Toy Story 3

Tuesday June 22nd 2010

I was four years old when Toy Story was released in 1995. It was the first film I saw at the cinema, and I remember returning for second, third and fourth viewings before the end of its theatrical run. After its VHS release, I would watch it several times a week, reciting dialogue and collecting all the tie-in shit I could get my hands on. The second film arrived in 1999, and my love of the series continued.  To this day, I have seen the first two Toy Story films infinitely more times than any other movie, and have owned them on each successive home video format. I love them and always will.

So it’s with a heavy heart that I admit that I don’t love Toy Story 3.

Don’t get me wrong, I’m by no means adding my name to the list of pointlessly contrary critics who have slated the movie for the stupidest fucking reasons imaginable, presumably in search of attention and publicity…

In fact, it’s by no means a bad movie. It’s almost always engaging, the 3D is absolutely perfect and the characters are right on point. But compared to its predecessors, it falls down in several areas.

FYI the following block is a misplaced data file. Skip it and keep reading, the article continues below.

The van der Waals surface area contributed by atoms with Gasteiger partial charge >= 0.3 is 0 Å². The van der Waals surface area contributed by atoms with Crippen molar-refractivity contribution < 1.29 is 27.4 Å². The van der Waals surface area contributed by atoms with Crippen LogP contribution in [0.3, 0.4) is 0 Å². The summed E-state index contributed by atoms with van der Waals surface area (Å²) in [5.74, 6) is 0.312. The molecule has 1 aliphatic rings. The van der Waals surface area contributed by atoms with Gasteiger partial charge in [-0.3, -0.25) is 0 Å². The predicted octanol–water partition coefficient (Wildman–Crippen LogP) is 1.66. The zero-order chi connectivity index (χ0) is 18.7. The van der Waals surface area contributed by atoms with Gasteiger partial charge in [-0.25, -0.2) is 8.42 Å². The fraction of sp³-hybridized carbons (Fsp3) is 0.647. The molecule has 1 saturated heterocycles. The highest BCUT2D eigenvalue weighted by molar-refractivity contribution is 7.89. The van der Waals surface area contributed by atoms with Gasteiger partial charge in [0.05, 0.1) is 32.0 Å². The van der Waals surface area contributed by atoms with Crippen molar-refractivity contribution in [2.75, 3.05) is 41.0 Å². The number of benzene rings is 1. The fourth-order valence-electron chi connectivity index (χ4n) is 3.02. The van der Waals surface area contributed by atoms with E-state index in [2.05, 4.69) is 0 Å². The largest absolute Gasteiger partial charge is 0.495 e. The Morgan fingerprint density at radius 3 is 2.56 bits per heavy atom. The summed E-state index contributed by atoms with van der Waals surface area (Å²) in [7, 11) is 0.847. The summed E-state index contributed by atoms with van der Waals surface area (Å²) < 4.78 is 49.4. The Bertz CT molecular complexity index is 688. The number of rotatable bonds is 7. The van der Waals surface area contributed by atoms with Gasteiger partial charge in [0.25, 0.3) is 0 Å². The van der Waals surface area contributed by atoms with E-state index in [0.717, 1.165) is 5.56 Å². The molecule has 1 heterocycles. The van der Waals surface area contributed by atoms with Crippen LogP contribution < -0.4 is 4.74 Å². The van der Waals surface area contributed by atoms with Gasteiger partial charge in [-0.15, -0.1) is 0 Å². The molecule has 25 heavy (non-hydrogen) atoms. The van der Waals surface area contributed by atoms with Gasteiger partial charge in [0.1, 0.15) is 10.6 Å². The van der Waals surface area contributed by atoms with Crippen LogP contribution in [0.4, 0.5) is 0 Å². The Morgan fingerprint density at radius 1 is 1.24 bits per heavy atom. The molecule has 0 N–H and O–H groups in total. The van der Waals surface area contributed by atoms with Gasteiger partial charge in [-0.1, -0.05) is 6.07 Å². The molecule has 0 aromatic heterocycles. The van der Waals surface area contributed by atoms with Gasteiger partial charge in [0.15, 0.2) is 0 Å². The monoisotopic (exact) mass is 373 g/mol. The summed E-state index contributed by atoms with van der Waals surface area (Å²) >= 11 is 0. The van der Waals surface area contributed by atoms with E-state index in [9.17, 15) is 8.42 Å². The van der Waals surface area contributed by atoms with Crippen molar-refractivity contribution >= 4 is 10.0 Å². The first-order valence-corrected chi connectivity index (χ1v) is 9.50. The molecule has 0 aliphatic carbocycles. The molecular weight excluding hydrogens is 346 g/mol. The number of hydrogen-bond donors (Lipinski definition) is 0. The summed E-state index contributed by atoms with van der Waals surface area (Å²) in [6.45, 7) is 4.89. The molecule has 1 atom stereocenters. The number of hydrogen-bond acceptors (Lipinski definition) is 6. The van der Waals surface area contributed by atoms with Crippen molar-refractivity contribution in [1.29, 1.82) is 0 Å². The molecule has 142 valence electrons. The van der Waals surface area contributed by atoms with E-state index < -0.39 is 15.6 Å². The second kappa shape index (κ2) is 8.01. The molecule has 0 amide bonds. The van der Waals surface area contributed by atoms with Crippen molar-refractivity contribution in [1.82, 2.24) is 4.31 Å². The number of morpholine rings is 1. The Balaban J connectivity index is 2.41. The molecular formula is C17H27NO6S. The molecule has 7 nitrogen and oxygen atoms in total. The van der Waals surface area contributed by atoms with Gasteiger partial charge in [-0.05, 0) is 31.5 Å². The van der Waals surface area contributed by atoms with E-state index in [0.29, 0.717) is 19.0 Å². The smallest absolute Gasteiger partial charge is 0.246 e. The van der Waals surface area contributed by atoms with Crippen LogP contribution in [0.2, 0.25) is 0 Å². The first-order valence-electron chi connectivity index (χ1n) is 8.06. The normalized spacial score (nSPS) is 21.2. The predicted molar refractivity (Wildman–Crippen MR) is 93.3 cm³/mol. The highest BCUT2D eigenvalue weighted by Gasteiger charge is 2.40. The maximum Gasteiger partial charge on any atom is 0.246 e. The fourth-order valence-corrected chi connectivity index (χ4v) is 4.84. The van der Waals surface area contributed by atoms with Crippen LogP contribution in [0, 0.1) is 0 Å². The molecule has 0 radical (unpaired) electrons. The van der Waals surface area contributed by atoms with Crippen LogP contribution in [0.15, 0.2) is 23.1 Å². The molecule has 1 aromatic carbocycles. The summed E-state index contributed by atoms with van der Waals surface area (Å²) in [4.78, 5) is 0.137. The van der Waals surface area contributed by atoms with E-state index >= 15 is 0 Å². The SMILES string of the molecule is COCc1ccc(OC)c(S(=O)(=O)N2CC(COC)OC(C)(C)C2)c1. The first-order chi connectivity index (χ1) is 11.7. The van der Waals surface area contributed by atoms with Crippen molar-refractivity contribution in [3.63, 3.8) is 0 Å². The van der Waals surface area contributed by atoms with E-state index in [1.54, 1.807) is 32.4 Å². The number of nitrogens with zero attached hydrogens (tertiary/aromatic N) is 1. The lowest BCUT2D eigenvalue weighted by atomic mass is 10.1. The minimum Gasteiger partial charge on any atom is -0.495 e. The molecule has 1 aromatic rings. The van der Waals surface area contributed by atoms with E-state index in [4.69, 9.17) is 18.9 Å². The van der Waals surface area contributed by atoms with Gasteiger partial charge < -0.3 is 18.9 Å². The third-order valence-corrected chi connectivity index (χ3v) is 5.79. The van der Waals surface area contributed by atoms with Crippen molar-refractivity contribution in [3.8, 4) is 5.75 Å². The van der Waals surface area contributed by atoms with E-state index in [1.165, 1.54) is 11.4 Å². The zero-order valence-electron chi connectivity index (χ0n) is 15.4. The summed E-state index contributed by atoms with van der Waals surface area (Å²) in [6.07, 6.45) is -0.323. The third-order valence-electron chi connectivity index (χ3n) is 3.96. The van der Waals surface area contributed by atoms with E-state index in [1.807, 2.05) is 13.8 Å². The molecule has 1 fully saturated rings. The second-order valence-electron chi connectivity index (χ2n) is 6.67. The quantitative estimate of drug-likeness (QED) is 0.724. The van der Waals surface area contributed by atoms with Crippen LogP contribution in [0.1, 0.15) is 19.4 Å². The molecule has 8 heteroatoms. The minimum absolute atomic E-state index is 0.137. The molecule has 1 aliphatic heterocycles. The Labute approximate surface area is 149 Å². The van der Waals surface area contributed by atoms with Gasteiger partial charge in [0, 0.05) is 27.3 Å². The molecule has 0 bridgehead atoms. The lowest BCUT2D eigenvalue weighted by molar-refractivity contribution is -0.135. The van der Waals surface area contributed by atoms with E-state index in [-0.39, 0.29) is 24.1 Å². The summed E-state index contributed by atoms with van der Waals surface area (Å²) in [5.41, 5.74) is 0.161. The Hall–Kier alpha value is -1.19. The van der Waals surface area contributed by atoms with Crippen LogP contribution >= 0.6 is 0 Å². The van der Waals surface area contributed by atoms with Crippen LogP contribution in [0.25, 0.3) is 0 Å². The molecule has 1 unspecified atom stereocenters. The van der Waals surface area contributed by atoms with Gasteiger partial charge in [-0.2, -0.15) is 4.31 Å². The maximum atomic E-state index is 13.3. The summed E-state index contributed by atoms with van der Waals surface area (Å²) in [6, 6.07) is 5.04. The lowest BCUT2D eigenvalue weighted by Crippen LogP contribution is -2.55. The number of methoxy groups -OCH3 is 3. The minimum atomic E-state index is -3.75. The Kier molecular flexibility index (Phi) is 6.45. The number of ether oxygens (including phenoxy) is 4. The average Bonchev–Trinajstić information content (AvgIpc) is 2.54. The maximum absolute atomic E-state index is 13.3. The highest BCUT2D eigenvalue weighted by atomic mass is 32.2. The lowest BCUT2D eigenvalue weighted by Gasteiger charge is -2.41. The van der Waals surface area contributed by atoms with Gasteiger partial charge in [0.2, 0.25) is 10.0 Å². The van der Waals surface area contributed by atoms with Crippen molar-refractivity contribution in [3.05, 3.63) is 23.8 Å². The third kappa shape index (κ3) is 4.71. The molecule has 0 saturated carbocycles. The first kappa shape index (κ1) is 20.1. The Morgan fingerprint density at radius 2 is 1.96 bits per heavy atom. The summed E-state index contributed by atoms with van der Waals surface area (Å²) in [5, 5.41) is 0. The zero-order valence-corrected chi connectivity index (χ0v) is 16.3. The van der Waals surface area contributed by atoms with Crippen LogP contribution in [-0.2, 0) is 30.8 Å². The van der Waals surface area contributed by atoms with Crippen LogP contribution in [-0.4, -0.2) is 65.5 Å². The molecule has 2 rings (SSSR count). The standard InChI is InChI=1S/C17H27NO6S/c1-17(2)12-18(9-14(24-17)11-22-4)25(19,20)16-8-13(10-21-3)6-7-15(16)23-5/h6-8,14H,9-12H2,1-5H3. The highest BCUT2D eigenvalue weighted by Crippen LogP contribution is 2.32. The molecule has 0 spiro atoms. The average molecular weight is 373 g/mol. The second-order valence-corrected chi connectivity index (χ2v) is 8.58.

It lacks the humour of the second movie, and the structural perfection of the first, and where both of those had simple, universal messages at their cores, Toy Story 3 often gets lost. It spends much of its time repeating stuff from the first sequel (let’s not forget that the ‘what about when Andy grows up?’ question was already dealt with in Toy Story 2 – and with more subtlety) and seems to change its mind a lot about what it’s trying to say. Across the 108-minute runtime, the toys’ eventual goal changes at least five times – first they want to go to college with Andy, now they want to go in the attic, now they want to go to the daycare centre, etc. – until any sense of direction is completely lost.

An avalanche of new characters, while all very cute and likable, don’t help to clarify the situation – and most are only given a couple of lines.

That said, Toy Story 3 is head and shoulders above the rest of this summer’s big movies, and could only be called disappointing given the incredibly high benchmark set by Buzz and Woody’s first two adventures. Despite its flaws, it retains the innocence, charm and (some of) the wit of the classics, and handles some potentially difficult subjects with Pixar’s now-trademark ingenuity.

Bringing to an end a fifteen year journey that’s been AWOL for the last eleven, I can’t help thinking that this final entry, while not comparable to its predecessors, was at least the best ending we could have hoped for.

F.A.O. Rotten Tomatoes review-collecters: Don’t you dare classify this as a negative review. The last thing I need on my hands is an internet hate-campaign (even if I could use the hits…)